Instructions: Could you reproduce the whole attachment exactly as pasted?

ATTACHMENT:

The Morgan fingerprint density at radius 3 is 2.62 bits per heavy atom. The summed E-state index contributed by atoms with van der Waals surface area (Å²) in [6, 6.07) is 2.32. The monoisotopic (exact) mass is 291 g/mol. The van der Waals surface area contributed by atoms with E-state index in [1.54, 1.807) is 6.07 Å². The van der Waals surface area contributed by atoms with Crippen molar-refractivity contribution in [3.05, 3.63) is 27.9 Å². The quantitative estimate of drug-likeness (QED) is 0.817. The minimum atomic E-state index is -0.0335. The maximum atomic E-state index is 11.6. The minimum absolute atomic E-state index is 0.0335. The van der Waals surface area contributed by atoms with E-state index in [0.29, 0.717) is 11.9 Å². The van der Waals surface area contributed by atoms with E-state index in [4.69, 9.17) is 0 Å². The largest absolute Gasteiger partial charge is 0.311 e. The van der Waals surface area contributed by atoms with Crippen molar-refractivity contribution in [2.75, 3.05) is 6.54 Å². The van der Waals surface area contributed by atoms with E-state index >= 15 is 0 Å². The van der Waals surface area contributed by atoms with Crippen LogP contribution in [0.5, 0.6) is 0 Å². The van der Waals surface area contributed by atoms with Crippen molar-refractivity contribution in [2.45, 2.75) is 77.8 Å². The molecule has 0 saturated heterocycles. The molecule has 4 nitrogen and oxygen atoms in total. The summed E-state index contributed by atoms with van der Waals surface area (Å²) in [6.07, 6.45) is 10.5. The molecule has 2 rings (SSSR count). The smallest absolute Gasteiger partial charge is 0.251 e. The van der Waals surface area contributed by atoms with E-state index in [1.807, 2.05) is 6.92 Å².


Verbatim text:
The Morgan fingerprint density at radius 3 is 2.62 bits per heavy atom. The summed E-state index contributed by atoms with van der Waals surface area (Å²) in [6, 6.07) is 2.32. The monoisotopic (exact) mass is 291 g/mol. The van der Waals surface area contributed by atoms with E-state index in [1.54, 1.807) is 6.07 Å². The van der Waals surface area contributed by atoms with Crippen molar-refractivity contribution in [3.05, 3.63) is 27.9 Å². The quantitative estimate of drug-likeness (QED) is 0.817. The minimum atomic E-state index is -0.0335. The maximum atomic E-state index is 11.6. The minimum absolute atomic E-state index is 0.0335. The van der Waals surface area contributed by atoms with E-state index in [0.29, 0.717) is 11.9 Å². The van der Waals surface area contributed by atoms with E-state index in [4.69, 9.17) is 0 Å². The largest absolute Gasteiger partial charge is 0.311 e. The van der Waals surface area contributed by atoms with Crippen molar-refractivity contribution in [2.75, 3.05) is 6.54 Å². The van der Waals surface area contributed by atoms with E-state index >= 15 is 0 Å². The van der Waals surface area contributed by atoms with Crippen LogP contribution in [0.5, 0.6) is 0 Å². The van der Waals surface area contributed by atoms with Crippen molar-refractivity contribution in [2.45, 2.75) is 77.8 Å². The molecule has 0 saturated heterocycles. The molecule has 4 nitrogen and oxygen atoms in total. The summed E-state index contributed by atoms with van der Waals surface area (Å²) in [6.07, 6.45) is 10.5. The molecule has 2 rings (SSSR count). The smallest absolute Gasteiger partial charge is 0.251 e. The van der Waals surface area contributed by atoms with E-state index in [1.807, 2.05) is 6.92 Å².